A Rising Threat to Pregnant Women: Syphilis
Syphilis continues to make a dismaying comeback in the United States.
Between 2012 and 2016, the rate of primary and secondary syphilis among women increased 111 percent. Over the same period, the rate of congenital syphilis increased by 87 percent.
The sexually transmitted disease is caused by infection with the bacterium Treponema pallidum. The bacterium also can be passed from mother to child during pregnancy or birth.
Up to 40 percent of infants with syphilis are stillborn. The rest appear normal at birth; if left untreated, however, they may develop a number of serious symptoms, from bone pain to deafness and blindness.
Infected babies are treated with penicillin. Infants who picked up the bacterium while passing through the birth canal generally fare better than those infected during pregnancy.
The number of reported syphilis cases in women — including primary and secondary stages, and latent stage, when infection is much less easily transmitted — rose to 14,838 in 2016 from 9,551 in 2012, an increase of 55 percent, according to a study published in the journal Obstetrics and Gynecology.
Over the same period, the number of cases in pregnant women increased 61 percent, to 2,508 from 1,561.
The increases occurred in all age groups, among all racial and ethnic groups, and in every region of the country. The greatest increases were among women in their twenties, non-Hispanic black women, and women who live in the South.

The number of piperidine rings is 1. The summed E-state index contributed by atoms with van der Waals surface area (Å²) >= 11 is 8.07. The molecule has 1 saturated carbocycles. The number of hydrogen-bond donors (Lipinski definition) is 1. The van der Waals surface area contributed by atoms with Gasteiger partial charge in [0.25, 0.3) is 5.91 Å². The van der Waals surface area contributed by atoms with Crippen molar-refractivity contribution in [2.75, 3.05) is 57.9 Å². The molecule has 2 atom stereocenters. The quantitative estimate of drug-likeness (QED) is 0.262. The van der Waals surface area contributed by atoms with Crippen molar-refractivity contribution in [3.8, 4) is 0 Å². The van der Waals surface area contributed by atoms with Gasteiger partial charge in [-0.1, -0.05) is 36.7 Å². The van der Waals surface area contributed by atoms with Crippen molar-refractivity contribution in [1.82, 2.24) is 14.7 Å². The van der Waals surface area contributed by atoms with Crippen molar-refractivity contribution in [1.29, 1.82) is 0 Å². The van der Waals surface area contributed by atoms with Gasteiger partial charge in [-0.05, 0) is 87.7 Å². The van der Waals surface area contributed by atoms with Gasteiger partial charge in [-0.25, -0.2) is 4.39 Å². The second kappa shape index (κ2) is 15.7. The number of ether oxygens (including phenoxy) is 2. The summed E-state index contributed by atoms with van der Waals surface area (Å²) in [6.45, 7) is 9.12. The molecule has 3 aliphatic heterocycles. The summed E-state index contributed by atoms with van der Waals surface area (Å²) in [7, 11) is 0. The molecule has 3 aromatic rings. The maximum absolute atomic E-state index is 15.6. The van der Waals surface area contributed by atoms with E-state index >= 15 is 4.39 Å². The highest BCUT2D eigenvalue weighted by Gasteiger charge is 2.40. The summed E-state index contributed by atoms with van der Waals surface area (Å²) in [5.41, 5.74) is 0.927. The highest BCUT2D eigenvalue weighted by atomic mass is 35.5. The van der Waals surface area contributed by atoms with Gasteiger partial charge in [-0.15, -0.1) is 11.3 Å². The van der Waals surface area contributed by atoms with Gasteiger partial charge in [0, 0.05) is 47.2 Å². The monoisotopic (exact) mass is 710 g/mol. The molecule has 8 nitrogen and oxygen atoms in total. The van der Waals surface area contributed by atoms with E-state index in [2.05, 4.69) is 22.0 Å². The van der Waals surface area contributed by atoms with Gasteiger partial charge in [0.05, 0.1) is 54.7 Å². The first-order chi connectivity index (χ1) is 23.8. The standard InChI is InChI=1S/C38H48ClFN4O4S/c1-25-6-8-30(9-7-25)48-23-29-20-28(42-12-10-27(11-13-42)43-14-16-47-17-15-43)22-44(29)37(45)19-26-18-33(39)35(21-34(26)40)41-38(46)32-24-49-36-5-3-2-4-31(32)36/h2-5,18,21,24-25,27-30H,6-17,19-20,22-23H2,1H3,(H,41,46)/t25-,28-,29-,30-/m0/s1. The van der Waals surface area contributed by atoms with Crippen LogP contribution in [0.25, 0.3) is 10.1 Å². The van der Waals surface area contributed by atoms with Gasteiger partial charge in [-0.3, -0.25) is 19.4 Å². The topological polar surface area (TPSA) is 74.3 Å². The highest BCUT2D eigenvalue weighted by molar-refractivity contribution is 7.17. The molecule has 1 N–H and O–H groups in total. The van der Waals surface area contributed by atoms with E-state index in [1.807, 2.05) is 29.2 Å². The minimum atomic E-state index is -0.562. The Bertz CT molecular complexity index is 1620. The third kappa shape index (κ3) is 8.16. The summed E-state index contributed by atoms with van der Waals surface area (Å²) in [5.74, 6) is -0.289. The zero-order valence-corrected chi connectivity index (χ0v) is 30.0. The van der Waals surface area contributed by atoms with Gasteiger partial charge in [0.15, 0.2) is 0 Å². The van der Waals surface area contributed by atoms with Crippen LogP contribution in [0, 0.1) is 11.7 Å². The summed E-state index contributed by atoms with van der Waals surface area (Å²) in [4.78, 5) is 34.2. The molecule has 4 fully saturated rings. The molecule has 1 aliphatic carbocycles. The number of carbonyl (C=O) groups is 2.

Only half of pregnant women reported any of the known risk factors, among them drug use, a history of sexually transmitted disease, or more than one sex partner in the past year.
“All women must be tested,” said the study’s senior author, Dr. Sarah Kidd, a medical officer at the Centers for Disease Control and Prevention. “If you’re only trying to weed out women with typical risk factors, you’re going to miss a lot of women.”
The C.D.C. recommends screening at the first prenatal visit. Because some women become infected after the initial test, women should be screened again during the third trimester and again at delivery, especially those women living where prevalence is high.
Treatment of pregnant women with penicillin is up to 98 percent effective in preventing congenital syphilis.
“The incidence of syphilis has been at an all-time low over the past 20 years,” Dr. Kidd said. “Some recently trained physicians have never seen it. But it’s making a comeback, and physicians should be aware of it.”
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